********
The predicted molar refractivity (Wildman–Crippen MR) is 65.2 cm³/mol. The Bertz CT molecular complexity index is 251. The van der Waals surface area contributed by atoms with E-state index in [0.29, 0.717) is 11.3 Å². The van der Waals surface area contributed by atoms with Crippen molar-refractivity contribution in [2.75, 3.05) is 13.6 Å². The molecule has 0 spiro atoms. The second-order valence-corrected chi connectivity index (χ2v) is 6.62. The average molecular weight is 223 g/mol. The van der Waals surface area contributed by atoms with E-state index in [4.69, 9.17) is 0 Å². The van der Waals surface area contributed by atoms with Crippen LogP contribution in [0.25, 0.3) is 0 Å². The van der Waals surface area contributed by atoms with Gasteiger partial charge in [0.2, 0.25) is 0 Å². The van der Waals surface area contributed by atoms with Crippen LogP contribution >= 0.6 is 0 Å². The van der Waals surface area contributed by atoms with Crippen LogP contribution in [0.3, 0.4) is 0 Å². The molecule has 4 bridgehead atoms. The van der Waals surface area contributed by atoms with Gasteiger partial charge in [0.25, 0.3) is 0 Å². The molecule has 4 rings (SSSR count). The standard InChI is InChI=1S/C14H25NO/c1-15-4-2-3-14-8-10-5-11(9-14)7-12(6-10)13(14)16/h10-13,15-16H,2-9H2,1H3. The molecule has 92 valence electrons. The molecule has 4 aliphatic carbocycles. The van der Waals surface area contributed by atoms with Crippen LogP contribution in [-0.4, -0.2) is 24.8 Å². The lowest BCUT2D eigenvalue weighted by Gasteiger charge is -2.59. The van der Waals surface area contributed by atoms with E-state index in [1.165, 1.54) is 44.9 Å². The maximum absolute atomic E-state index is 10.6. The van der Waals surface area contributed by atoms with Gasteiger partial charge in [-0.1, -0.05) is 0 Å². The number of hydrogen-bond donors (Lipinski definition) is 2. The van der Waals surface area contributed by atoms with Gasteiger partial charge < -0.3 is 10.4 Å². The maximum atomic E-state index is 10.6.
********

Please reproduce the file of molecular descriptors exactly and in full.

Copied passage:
The predicted molar refractivity (Wildman–Crippen MR) is 65.2 cm³/mol. The Bertz CT molecular complexity index is 251. The van der Waals surface area contributed by atoms with E-state index in [0.29, 0.717) is 11.3 Å². The van der Waals surface area contributed by atoms with Crippen molar-refractivity contribution in [2.75, 3.05) is 13.6 Å². The molecule has 0 spiro atoms. The second-order valence-corrected chi connectivity index (χ2v) is 6.62. The average molecular weight is 223 g/mol. The van der Waals surface area contributed by atoms with E-state index in [4.69, 9.17) is 0 Å². The van der Waals surface area contributed by atoms with Crippen LogP contribution in [0.25, 0.3) is 0 Å². The van der Waals surface area contributed by atoms with Gasteiger partial charge in [0.2, 0.25) is 0 Å². The van der Waals surface area contributed by atoms with Crippen LogP contribution >= 0.6 is 0 Å². The van der Waals surface area contributed by atoms with Crippen LogP contribution in [0.3, 0.4) is 0 Å². The molecule has 4 bridgehead atoms. The van der Waals surface area contributed by atoms with Gasteiger partial charge in [0.25, 0.3) is 0 Å². The molecule has 4 rings (SSSR count). The standard InChI is InChI=1S/C14H25NO/c1-15-4-2-3-14-8-10-5-11(9-14)7-12(6-10)13(14)16/h10-13,15-16H,2-9H2,1H3. The molecule has 92 valence electrons. The molecule has 4 aliphatic carbocycles. The van der Waals surface area contributed by atoms with Crippen LogP contribution in [-0.4, -0.2) is 24.8 Å². The lowest BCUT2D eigenvalue weighted by Gasteiger charge is -2.59. The van der Waals surface area contributed by atoms with E-state index in [1.165, 1.54) is 44.9 Å². The maximum absolute atomic E-state index is 10.6. The van der Waals surface area contributed by atoms with Gasteiger partial charge in [-0.1, -0.05) is 0 Å². The number of hydrogen-bond donors (Lipinski definition) is 2. The van der Waals surface area contributed by atoms with Gasteiger partial charge < -0.3 is 10.4 Å². The maximum atomic E-state index is 10.6.